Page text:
M FP 0 78 ; Guyot ; Page 3 States could file Section Five cases. The Supreme Court modifies that. It says, you know, the Supreme Court the Attorney General is a very busy person. Anyone who is aggrieved under Section Five can bring a Section Five case. This changes the whole way lawyers are practicing throughout the South, because we win that Supreme Court decision eight to one. It broadens Section Five and covers everything from moving polling places to requirements for candidates. It does aw ay with all literacy tests, and it says very clearly, you either pre passed twenty four laws to get under the coverage of the Voting Rights other people to go to jail with me to prevent them from the doing that, but the Supreme Court overturned every one of those cases. So, we learned that the Voting Rights Act was a powerful weapon. We then start using it on reapportion ing I t took us twenty years to reapportion the state of possibly have. And Colema n w m sorry b ut our lawyers were able to stick with us through that twenty year battle which created single member districts. Single member districts then created a Mississippi Poli tics by Jere Nash and Andy Taggart and he makes the point that this new kind of politics by the Freedom Democratic and he mentions favorably the
M FP 0 78 ; Guyot ; Page 4 Congressional Challenge and the passage of the Voting Rights Act and he says, it was this new kind of politics that was voting that led to a new kind of legislature. Now, if you want something done in it, you got fifty blacks in the legislature. You want le black legislators, which creates a different kind of climate. I was on when Kitchens [Killens] was tried for the killing of Schwerner, Chaney, and Goodman. The attorney general of M ississippi and I were on court T.V. together, talking nationally about this trial. He said, well, you know, true. You needed to have a climate in the state where people could sit dow n in a jury, listen to the facts, come up with an opinion, and not go past that. But the way we got past that was by changing the contours of who and what the electorate is. Now, Martin Luther King helps us in every way that he can. W e Guild. Early on, myself, Dave Dennis, Bob Moses, meet in New Orleans with Kuntsler, Kinoy, Martin Stathis, and Ben Smith. All left. They all members of litigate what we want done they did, they stuck to it there was a lot of pressure applied to SNCC and to the MFDP, bre ak away from those
M FP 0 78 ; Guyot ; Page 5 lawyers. We never did. Joe Rauh was threatened early to not represent O: [Laughter] He was a counsel for UAW, right? G: called Citizen Rauh But our relationship with the Guild worked very, very well. They were the lawyers for Kuntsler and Kinoy were the lawyers for the Congressional Challenge We got a 149 votes initially, which allowed us to then conduct subpoenas federally supported subpoenas and bring anybody from we want in the government, into black churches. And we have them, they have a lawyer, then we have people I never will forget Mr. Gule from Hattiesburg, Mississippi. Gets to interrogate J.P. Coleman. He does a m asterful job. Mr. Gule is Peggy father. Peggy Jean Connor is the one who reopened the litigation on one, the reapportionment suit. She was also a delegate to Atlantic City. Peggy Jean Connor was the little, sweet, nice lady who, when the bus was coming back from Atlantic City, there was some whites trying to stop it. So she got up to the bus driver and took a lo ng knife. She said, now, if this bus stops, your head comes off. O: [Laughter] G: the people who were in that deleg ation, you had Hartman Turnbow you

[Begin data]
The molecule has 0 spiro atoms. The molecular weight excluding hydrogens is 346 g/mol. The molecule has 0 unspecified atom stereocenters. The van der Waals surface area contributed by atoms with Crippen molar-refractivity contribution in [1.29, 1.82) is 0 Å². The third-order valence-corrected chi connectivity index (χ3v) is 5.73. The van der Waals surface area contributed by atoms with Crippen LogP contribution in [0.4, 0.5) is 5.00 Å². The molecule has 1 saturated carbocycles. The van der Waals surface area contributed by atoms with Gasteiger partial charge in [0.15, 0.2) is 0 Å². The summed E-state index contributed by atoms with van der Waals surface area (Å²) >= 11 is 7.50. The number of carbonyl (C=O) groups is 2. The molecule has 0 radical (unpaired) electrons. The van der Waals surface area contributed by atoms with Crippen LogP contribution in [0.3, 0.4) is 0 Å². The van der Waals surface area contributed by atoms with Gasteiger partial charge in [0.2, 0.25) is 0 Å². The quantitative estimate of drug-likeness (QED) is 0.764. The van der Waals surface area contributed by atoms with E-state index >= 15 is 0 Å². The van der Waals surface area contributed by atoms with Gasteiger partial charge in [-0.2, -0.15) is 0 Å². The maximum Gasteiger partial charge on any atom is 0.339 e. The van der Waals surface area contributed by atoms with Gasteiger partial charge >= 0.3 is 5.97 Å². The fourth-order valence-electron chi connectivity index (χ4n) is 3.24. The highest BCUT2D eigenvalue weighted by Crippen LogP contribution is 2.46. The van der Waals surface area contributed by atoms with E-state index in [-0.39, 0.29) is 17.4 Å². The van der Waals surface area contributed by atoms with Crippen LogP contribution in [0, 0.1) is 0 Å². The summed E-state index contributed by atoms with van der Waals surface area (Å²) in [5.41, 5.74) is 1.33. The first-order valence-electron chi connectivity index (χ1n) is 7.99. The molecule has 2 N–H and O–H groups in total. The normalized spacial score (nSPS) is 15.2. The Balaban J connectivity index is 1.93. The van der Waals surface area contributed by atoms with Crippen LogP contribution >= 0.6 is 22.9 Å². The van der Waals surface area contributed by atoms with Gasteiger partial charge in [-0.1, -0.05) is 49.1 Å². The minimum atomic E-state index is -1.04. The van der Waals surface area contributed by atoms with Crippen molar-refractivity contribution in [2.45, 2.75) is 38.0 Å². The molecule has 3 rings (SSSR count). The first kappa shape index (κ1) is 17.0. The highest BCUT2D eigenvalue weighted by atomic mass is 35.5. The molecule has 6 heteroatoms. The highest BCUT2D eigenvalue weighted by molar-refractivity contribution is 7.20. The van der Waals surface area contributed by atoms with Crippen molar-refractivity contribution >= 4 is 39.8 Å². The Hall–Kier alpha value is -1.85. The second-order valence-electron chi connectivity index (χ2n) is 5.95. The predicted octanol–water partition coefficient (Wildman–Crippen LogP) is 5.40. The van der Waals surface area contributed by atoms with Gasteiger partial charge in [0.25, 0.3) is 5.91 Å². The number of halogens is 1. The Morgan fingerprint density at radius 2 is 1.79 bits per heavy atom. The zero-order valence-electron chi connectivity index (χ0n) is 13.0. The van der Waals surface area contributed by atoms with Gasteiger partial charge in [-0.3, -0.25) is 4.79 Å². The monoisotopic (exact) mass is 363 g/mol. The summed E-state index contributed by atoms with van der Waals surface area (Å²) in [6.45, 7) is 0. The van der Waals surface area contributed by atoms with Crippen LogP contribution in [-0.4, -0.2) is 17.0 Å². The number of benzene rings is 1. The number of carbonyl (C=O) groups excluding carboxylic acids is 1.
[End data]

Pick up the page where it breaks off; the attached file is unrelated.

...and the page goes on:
M FP 0 78 ; Guyot ; Page 6 had E.W. Steptoe, you had Peggy Jean Connor, you had a guy from . a lot of people. All those people understood that the right to vote was tied to the right to live and die. We all knew somebody who had been killed for the right to vote, and they all knew that they were risking everyt hing they time, there was no Republican Party in Mississippi. There was no re taking on the most and we did it. And then we forced a situation where it took Lyndon Johnson himself to he had to exert everything he had control of. There were twenty five FBI agents that had inf iltrated that delegation O: The MFDP? G: The MFDP Delegation and thei r responsibility was two things: i nfiltrate the MFDP delegation and keep an eye on Kennedy, Robert Kennedy. Now, t we support the election of Hubert Humphrey in 64, to a fullest extent than But Bob Moses said, no, if we Guyot. So, now .